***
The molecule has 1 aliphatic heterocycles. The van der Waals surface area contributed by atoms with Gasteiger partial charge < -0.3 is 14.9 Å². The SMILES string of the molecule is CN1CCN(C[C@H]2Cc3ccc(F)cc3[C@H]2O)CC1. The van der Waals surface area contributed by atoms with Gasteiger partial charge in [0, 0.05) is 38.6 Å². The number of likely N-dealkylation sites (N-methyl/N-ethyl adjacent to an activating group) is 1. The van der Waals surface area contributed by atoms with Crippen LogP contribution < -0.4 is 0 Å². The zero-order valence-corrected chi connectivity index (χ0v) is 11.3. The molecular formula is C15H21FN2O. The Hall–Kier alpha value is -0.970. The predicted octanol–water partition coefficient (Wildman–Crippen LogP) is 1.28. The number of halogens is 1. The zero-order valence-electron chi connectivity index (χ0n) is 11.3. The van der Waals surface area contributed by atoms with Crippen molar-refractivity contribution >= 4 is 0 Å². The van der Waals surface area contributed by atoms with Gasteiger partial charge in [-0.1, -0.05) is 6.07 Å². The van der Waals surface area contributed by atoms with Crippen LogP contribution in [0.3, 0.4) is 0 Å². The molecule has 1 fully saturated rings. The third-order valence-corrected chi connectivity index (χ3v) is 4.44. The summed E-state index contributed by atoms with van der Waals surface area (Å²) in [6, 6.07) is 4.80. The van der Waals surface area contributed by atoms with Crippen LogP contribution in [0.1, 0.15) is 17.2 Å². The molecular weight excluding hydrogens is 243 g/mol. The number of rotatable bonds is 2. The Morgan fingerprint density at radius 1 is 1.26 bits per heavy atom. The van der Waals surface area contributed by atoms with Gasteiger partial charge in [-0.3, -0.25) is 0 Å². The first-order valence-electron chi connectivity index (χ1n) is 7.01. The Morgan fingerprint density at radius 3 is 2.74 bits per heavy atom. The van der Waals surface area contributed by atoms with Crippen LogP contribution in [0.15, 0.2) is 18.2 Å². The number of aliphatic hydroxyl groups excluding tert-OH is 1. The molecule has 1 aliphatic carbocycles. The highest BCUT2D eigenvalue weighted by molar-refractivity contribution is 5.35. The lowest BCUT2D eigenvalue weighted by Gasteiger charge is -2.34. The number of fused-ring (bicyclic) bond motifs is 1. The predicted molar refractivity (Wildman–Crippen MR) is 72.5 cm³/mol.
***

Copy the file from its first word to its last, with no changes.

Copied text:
The molecule has 1 aliphatic heterocycles. The van der Waals surface area contributed by atoms with Gasteiger partial charge < -0.3 is 14.9 Å². The SMILES string of the molecule is CN1CCN(C[C@H]2Cc3ccc(F)cc3[C@H]2O)CC1. The van der Waals surface area contributed by atoms with Gasteiger partial charge in [0, 0.05) is 38.6 Å². The number of likely N-dealkylation sites (N-methyl/N-ethyl adjacent to an activating group) is 1. The van der Waals surface area contributed by atoms with Crippen LogP contribution < -0.4 is 0 Å². The zero-order valence-corrected chi connectivity index (χ0v) is 11.3. The molecular formula is C15H21FN2O. The Hall–Kier alpha value is -0.970. The predicted octanol–water partition coefficient (Wildman–Crippen LogP) is 1.28. The number of halogens is 1. The zero-order valence-electron chi connectivity index (χ0n) is 11.3. The van der Waals surface area contributed by atoms with Crippen molar-refractivity contribution >= 4 is 0 Å². The van der Waals surface area contributed by atoms with Gasteiger partial charge in [-0.1, -0.05) is 6.07 Å². The van der Waals surface area contributed by atoms with Crippen LogP contribution in [0.3, 0.4) is 0 Å². The molecule has 1 fully saturated rings. The third-order valence-corrected chi connectivity index (χ3v) is 4.44. The summed E-state index contributed by atoms with van der Waals surface area (Å²) in [6, 6.07) is 4.80. The van der Waals surface area contributed by atoms with Crippen LogP contribution in [0.1, 0.15) is 17.2 Å². The molecular weight excluding hydrogens is 243 g/mol. The number of rotatable bonds is 2. The Morgan fingerprint density at radius 1 is 1.26 bits per heavy atom. The van der Waals surface area contributed by atoms with Gasteiger partial charge in [-0.3, -0.25) is 0 Å². The first-order valence-electron chi connectivity index (χ1n) is 7.01. The Morgan fingerprint density at radius 3 is 2.74 bits per heavy atom. The van der Waals surface area contributed by atoms with Crippen LogP contribution in [0.15, 0.2) is 18.2 Å². The number of aliphatic hydroxyl groups excluding tert-OH is 1. The molecule has 1 aliphatic carbocycles. The highest BCUT2D eigenvalue weighted by molar-refractivity contribution is 5.35. The lowest BCUT2D eigenvalue weighted by Gasteiger charge is -2.34. The number of fused-ring (bicyclic) bond motifs is 1. The predicted molar refractivity (Wildman–Crippen MR) is 72.5 cm³/mol.